"Being a multi-species angler has helped me for sure, as far as just being competent with a variety of techniques, fishing different depths, using electronics, etc. I think a lot of my confidence with electronics comes from hours and hours staring at a flasher on the ice and watching how fish react to my baits, jigging, etc. I've just always spent a lot of time on the water and I think overall, it's made me comfortable in a lot of situations."
If you're seeking to become a professional angler there are really only 3 paths; tournament angler, fishing guide, or television show host. Each is completely different with its own sets of challenges. Gussy has been a part of two of these careers paths and has this to say when comparing the two:
"Tournament fishing and guiding are completely different. While guiding, we're usually just trying to catch numbers of fish. Tournament fishing, we're trying to catch big fish. There is a lot of difference in strategy there - baits we use, locations we target, and how quickly or long we fish a group of fish for to name a few. In tournament competition, I might be fishing to only get seven or eight bites a day, even though I might be able to get way more doing something else, I just want to target big fish. The other thing with tournament fishing, prefishing and fun fishing, is that around home, I NEVER fish places I know I can catch fish, until maybe tournament day. I'm always looking for new stuff, new ways to catch fish, learn new techniques, etc. With guiding, I think a lot of guides always just go and fish places they know really well. That's a fine approach, but you often don't learn a lot and you probably know what you are going to catch (species, size, quantity). I like the adventure of finding fish that have never seen a lure. Those are the ones that win tournaments."
Despite having all the skills necessary to compete against these anglers on the elite series going south across the border from Canada brings its own challenges. In much of Ontario for instance bass is not open until the end of June where as across the United States it is open all year for instance. On top of this moving further south extends the seasons; spring in northern Ontario might be a month or two from ice out until summer conditions where as in Texas spring might last 3 or 4 months. This means a lot less time fishing in a season up north but also the inability to learn bass behaviour during these periods. We wanted to know if this was a big hurdle for Gussy to overcome and how he adapted to these conditions:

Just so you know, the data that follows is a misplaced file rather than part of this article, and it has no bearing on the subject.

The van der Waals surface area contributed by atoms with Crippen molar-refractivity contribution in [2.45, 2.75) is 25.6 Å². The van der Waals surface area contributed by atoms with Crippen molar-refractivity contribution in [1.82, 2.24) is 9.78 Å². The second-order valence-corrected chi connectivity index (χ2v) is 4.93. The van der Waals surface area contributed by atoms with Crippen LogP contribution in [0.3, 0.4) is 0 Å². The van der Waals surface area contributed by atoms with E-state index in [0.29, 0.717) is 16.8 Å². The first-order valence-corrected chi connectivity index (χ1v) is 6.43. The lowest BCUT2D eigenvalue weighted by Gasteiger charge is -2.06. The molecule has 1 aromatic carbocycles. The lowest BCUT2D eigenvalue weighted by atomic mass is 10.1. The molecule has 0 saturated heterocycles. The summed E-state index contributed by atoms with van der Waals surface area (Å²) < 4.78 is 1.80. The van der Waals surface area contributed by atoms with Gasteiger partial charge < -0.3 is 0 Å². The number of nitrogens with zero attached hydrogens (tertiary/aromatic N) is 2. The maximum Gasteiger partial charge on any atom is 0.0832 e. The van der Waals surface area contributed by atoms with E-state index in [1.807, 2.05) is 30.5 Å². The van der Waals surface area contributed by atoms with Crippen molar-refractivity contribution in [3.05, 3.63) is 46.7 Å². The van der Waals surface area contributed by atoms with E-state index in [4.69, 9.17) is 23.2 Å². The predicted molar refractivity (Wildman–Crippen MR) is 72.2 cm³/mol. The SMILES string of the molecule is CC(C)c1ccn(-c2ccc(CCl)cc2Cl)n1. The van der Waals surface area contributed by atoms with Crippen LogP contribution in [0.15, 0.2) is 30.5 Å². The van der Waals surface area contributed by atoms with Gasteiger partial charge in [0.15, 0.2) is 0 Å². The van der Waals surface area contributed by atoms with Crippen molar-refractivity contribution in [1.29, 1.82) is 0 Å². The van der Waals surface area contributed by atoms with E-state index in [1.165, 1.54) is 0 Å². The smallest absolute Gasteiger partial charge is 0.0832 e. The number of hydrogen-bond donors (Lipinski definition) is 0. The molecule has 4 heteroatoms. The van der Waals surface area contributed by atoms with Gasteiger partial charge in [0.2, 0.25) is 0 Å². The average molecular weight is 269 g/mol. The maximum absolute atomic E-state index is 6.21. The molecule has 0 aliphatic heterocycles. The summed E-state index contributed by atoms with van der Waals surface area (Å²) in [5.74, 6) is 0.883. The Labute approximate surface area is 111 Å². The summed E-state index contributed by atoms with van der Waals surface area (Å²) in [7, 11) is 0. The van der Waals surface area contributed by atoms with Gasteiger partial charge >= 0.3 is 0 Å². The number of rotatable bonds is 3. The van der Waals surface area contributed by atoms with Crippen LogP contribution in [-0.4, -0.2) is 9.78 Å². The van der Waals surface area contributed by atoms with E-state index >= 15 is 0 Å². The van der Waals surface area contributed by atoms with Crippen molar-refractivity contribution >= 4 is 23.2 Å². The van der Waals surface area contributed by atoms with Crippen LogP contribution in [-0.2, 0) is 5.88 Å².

"I think that makes it tough when you start out. If you are going to go for it and make the ride south, your season starts earlier and you're fishing earlier in the season. Obviously, not getting to fish year round is a set back when you start out, but in the north we do have a lot of variety in the types of waterways we have, ways we can catch bass, those things help us be versatile anglers, which you need to be to compete on the high level circuits."
So there you have it. A little insight into the mind of Bassmaster Classic Champion Jeff Gustafson. We would like to thank Gussy for taking the time to speak with us and for being such a great ambassador for canadian fishing. As you can tell from his answers above Jeff is nothing but a class act and is way too humble for what he has accomplished. We look forward to following along on his journey in this years elite series and wish him the best of luck! If you want to connect with Gussy you can follow him on social media at the links below:
To finish off this article we thought we would ask Gussy a few questions to help us all relate just a little more. Check out his answers below!
What is your favorite species of fish to target?
"Spotted bass, I like all bass fishing but I love spots. We don't have them up north but they act like smallmouths, they love deep water and they are often aggressive."
If you could only fish one body of water for the rest of your life where would it be?
"Lake of the Woods, where I live, because of the variety of species and all of the water we have to fish. Over a million acres and 14,000 islands!"
What was the first big fish you ever caught?
"A 43" lake trout when I was 15 years old."
We hope you find this article and his insights just as interesting as we do! From everyone here at New Wave Fishing Academy we would like to thank Jeff once again for taking the time to speak with us. Best of luck in 2023.
To see what it's like to spend a day on the water with New Wave Fishing Academy be sure to check us out on YouTube at the link below: